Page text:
Today is the Second Anniversary of the ^zhurnal project. Looking back through the first dozen volumes I see many inadvertent howlers ... some embarrassing failures ... but also a few items that I'm happy I struggled to compose and save here. To encourage erstwhile journalizers, in the little book Mental Efficiency (published in 1911, but serialized in a newspaper a few years earlier) under "Mental Calisthenics" Arnold Bennett offered some advice:

This brings me to the department of writing. I am a writer by profession; but I do not think I have any prejudices in favour of the exercise of writing. Indeed, I say to myself every morning that if there is one exercise in the world which I hate, it is the exercise of writing. But I must assert that in my opinion the exercise of writing is an indispensable part of any genuine effort towards mental efficiency. I don't care much what you write, so long as you compose sentences and achieve continuity. There are forty ways of writing in an unprofessional manner, and they are all good. You may keep "a full diary," as Mr. Arthur Christopher Benson says he does. This is one of the least good ways. Diaries, save in experienced hands like those of Mr. Benson, are apt to get themselves done with the very minimum of mental effort. They also tend to an exaggeration of egotism, and if they are left lying about they tend to strife. Further, one never knows when one may not be compelled to produce them in a court of law. A journal is better. Do not ask me to define the difference between a journal and a diary. I will not and I cannot. It is a difference that one feels instinctively. A diary treats exclusively of one's self and one's doings; a journal roams wider, and notes whatever one has observed of interest. A diary relates that one had lobster mayonnaise for dinner and rose the next morning with a headache, doubtless attributable to mental strain. A journal relates that Mrs. -------, whom one took into dinner, had brown eyes, and an agreeable trick of throwing back her head after asking a question, and gives her account of her husband's strange adventures in Colorado, etc. A diary is

          All I, I, I, I, itself I

(to quote a line of the transcendental poetry of Mary Baker G. Eddy). A journal is the large spectacle of life. A journal may be special or general. I know a man who keeps a journal of all cases of current superstition which he actually encounters. He began it without the slightest suspicion that he was beginning a document of astounding interest and real scientific value; but such was the fact. In default of a diary or a journal, one may write essays (provided one has the moral courage); or one may simply make notes on the book one reads. Or one may construct anthologies of passages which have made an individual and particular appeal to one's tastes. Anthology construction is one of the pleasantest hobbies that a person who is not mad about golf and bridge --- that is to say, a thinking person --- can possibly have; and I recommend it to those who, discreetly mistrusting their power to keep up a fast pace from start to finish, are anxious to begin their intellectual course gently and mildly. In any event, writing --- the act of writing --- is vital to almost any scheme. I would say it was vital to every scheme, without exception, were I not sure that some kind correspondent would instantly point out a scheme to which writing was obviously not vital.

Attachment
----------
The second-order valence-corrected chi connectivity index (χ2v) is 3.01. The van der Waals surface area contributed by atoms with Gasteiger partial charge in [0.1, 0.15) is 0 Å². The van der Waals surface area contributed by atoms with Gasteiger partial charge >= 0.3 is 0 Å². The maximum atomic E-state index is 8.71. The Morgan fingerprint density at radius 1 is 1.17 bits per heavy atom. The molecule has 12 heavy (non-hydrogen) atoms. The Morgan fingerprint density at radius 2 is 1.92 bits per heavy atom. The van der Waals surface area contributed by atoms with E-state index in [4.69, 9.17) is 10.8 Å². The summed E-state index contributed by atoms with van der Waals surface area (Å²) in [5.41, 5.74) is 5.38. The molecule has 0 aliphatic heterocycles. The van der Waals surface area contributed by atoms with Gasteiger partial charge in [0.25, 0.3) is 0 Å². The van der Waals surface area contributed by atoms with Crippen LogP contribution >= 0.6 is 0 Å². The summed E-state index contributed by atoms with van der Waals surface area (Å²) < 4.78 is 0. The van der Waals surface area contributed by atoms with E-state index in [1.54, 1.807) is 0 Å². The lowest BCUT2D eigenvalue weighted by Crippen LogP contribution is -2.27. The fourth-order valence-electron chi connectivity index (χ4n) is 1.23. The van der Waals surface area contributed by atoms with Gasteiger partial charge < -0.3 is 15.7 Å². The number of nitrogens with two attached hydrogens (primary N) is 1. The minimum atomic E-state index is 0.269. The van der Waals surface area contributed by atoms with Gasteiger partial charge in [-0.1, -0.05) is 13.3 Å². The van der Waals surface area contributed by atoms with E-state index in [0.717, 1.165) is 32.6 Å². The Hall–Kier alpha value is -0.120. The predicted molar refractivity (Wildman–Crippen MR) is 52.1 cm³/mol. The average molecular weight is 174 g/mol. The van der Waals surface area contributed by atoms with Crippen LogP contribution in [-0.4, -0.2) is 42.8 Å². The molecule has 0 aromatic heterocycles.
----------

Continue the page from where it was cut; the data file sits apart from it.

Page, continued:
Some other candidate psychoexercises from the same Arnold Bennett essay:

Different disciplines for different people ... all fine ways to develop mental muscles.

(See ^zhurnal 4 April 2000, AnnalsOfJournals, for other musings on journalizing, posted on the First Anniversary of this experiment, and 19 March 2001, DearDiary, for an Arnold Bennett comment on diaries.)

Wednesday, April 04, 2001 at 20:51:30 (EDT) = 2001-04-04

TopicBennett - TopicJournalizing - TopicZhurnal - TopicThinking

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